“I am enjoying life after successful heart surgery. (I was) Transported by Sky Health from St Francis Hospital in Hartford CT to North Shore University Hospital in Manhasset, LI, NY.” 

It has been a little while since he had his helicopter ride. He is doing fine today, like he says, he enjoys life a bit more now. It’s a heck of a way of getting a ride on this big beautiful flying machine!! 

One Hand on the Lever

Shift Fork

This month’s question comes from Wendell Noble. Anyone who knows Wendell and Mary know they have a preference for manual transmissions. Wendell asked me if I knew why his owner’s manual advises not to keep a hand on the gear shift lever while driving. 

The answer is, yes, I know. The gear shift lever is connected to the shifting forks inside the transmission via a mechanical linkage. The shifting fork slides an engage-ment dog to lock the gears together when you shift. The en-gagement dog spins with the gears, the shifting fork remains stationary. When the operator rests his hand on the gear shift lever, some force is transmitted through the linkage to the shifting fork. This force creates friction between the shift fork and the engagement dog, causing wear. 

Often, when a vehicle gets some age and use, the transmission linkage can develop a rattle. This can sometimes be silenced by holding the gearshift. This often is the genesis of a long lasting bad habit of resting a hand on the gearshift lever. To fix a rattle, the linkage can usually be repaired, either by tightening loose hardware, or replacing worn bushings. 

Dave has a guest this month…

Paul Baresel from Buxton, Maine 

I have never not known a car enthusiast pass by an old barn, or even a collapsing old barn, and ask themselves “What old car or car parts are hiding in there?”. 

My big break came for me this summer after day dreaming what buried treasures are waiting for daylight in this big barn down the road from where I live. I had watched a huge wagon beside the barn disintegrate before my eyes, trees collapse on an old van, and a farm tractor sink into the earth. The day came when I was driving by and saw a door open to the barn and an elderly man dragging some old wood boards outside. I seized the opportunity and introduced myself to him and asked if there were any old car parts inside. I waited with bated breath and “Yes” he said, “but you can not see it!”. “Why not?” “ Just look in the barn” he said. So I did. I thought the term hoarder was the name of a tv show, and here it is in real life. My eyes beheld boards of all shapes and sizes, tables, chairs, books, ancient televisions, refrigerators, and stoves. I asked him “There are car parts in there??!!!”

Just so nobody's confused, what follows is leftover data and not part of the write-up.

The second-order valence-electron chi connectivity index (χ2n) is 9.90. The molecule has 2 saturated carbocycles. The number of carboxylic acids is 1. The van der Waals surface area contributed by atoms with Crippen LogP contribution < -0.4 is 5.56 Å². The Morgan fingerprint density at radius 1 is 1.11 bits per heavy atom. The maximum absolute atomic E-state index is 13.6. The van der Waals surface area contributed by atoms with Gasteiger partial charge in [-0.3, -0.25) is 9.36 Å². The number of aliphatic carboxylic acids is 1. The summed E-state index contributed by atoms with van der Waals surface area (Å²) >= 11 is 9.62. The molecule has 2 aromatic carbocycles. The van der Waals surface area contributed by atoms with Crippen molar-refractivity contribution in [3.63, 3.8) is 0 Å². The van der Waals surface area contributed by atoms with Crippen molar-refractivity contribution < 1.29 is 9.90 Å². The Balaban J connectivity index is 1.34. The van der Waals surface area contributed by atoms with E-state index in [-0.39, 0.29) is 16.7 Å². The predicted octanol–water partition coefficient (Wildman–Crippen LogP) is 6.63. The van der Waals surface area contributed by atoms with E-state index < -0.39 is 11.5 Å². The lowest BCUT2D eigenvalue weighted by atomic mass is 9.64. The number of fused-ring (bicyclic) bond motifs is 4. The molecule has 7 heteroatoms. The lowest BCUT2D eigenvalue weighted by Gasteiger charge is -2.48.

The old gent told me that, somewhere in there was a 1930 Model A doodle bug that was put there 30 years earlier. 

1931 ford model a doodle bug

The gentleman was an actor and his life has been spent in a Portland, (ME) theater. When the theater burned down, many years earlier, he had asked if he could salvage the items that remained. The barn contained all that he had rescued and now he had the task of cleaning it out, because it had been sold. 

He was so sentimental about the theater, that he had rented storage units and planned to move the barn contents into the units. I offered to help in exchange for the Model A and he agreed. 

After a lot of work we uncovered the doodle bug. There it stood gleaming like the Holy Grail, flat tires, broken steering wheel, and broken head lights. It was love at first sight. 

The ultimate challenge was how to get the thing out of the barn. He had built walls around it to hold all of his junk! 

The day came when a friend, the gent, and I began the job of getting the doodle bug out of the barn. The tires held air, we got the transmission free, and the brakes were not frozen. So far, so good until I pushed from behind the bug. 

The ground caved in under my feet, the back wheels began to settle into the cavern. I found my self standing in two feet of porcupine crap! I knew that they would destroy wood, but tunnel? This was a new experience for the three of us. 

We tried to moved the truck again and the front wheels joined the rear wheels sinking into the porcupine tunnels and poop. Using jacks, old boards, and big crow bar, we finally had the vehicle outside for its first day-light in 30 years. 

We had gone through a dozen or so face masks, a container of hand sanitizer and two 6 packs of beer. 

Local people who had heard of the barn commotion, came by just as we pushed the buried “Treasure of Buxton”, on my car trailer. They looked inside the barn with a disappointment. They too, had wondered about the mysteries of the old barn and found only porcupine poop, the junk and this old “jitterbug” (the local term for a doodle bug). I was not allowed in the house until I showered with rubbing alcohol and hydrogen peroxide. I even had to burn the clothes I was wearing! 

Several local people came by my home to stare at the golden radiance of the truck. One comment…..“I always wanted to know what was in that barn?” The look of disappointment and disbelief was amazing, as they left shaking their heads. I was thinking of charging people to gaze upon the “Treasure of Buxton” to recoup my efforts. 

The “ Treasure of Buxton” is sleeping, awaiting Spring to start its engine. 

My stud welder/slide hammer

Happy New Year! Although 2021 will have many challenges, I truly hope we will all have a better year.